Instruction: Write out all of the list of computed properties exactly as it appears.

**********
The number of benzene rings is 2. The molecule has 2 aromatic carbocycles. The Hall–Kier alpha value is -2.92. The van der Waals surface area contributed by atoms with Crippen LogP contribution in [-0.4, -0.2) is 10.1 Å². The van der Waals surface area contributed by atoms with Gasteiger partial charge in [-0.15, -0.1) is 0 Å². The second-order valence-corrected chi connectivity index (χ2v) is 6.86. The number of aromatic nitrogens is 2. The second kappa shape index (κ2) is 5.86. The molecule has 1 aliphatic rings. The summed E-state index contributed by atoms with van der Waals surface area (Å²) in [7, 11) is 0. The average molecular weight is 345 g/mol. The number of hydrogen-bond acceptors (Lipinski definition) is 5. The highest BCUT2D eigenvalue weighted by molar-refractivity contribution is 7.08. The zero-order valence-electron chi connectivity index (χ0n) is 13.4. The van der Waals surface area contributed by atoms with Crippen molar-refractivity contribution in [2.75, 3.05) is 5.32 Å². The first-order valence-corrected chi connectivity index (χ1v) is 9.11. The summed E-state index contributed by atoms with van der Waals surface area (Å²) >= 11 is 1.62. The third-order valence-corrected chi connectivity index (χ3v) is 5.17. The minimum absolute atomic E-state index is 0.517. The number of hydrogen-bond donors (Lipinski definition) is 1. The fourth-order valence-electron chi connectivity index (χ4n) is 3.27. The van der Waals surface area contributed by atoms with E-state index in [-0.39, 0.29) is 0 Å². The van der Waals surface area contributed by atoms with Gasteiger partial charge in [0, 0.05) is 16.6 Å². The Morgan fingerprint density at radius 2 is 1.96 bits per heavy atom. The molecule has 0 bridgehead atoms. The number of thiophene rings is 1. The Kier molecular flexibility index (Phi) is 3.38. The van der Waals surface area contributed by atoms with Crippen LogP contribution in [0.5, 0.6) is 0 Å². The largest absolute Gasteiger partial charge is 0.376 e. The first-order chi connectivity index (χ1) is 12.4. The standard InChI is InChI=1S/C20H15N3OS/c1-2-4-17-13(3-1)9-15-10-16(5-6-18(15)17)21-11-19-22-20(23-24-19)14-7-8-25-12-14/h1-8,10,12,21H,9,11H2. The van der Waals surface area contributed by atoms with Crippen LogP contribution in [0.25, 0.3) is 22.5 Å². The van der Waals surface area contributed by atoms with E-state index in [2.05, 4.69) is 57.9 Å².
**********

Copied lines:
The number of benzene rings is 2. The molecule has 2 aromatic carbocycles. The Hall–Kier alpha value is -2.92. The van der Waals surface area contributed by atoms with Crippen LogP contribution in [-0.4, -0.2) is 10.1 Å². The van der Waals surface area contributed by atoms with Gasteiger partial charge in [-0.15, -0.1) is 0 Å². The second-order valence-corrected chi connectivity index (χ2v) is 6.86. The number of aromatic nitrogens is 2. The second kappa shape index (κ2) is 5.86. The molecule has 1 aliphatic rings. The summed E-state index contributed by atoms with van der Waals surface area (Å²) in [7, 11) is 0. The average molecular weight is 345 g/mol. The number of hydrogen-bond acceptors (Lipinski definition) is 5. The highest BCUT2D eigenvalue weighted by molar-refractivity contribution is 7.08. The zero-order valence-electron chi connectivity index (χ0n) is 13.4. The van der Waals surface area contributed by atoms with Crippen molar-refractivity contribution in [2.75, 3.05) is 5.32 Å². The first-order valence-corrected chi connectivity index (χ1v) is 9.11. The summed E-state index contributed by atoms with van der Waals surface area (Å²) >= 11 is 1.62. The third-order valence-corrected chi connectivity index (χ3v) is 5.17. The minimum absolute atomic E-state index is 0.517. The number of hydrogen-bond donors (Lipinski definition) is 1. The fourth-order valence-electron chi connectivity index (χ4n) is 3.27. The van der Waals surface area contributed by atoms with E-state index in [-0.39, 0.29) is 0 Å². The van der Waals surface area contributed by atoms with Gasteiger partial charge in [0, 0.05) is 16.6 Å². The Morgan fingerprint density at radius 2 is 1.96 bits per heavy atom. The molecule has 0 bridgehead atoms. The number of thiophene rings is 1. The Kier molecular flexibility index (Phi) is 3.38. The van der Waals surface area contributed by atoms with Crippen LogP contribution in [0.5, 0.6) is 0 Å². The largest absolute Gasteiger partial charge is 0.376 e. The first-order chi connectivity index (χ1) is 12.4. The standard InChI is InChI=1S/C20H15N3OS/c1-2-4-17-13(3-1)9-15-10-16(5-6-18(15)17)21-11-19-22-20(23-24-19)14-7-8-25-12-14/h1-8,10,12,21H,9,11H2. The van der Waals surface area contributed by atoms with Crippen LogP contribution in [0.25, 0.3) is 22.5 Å². The van der Waals surface area contributed by atoms with E-state index in [2.05, 4.69) is 57.9 Å².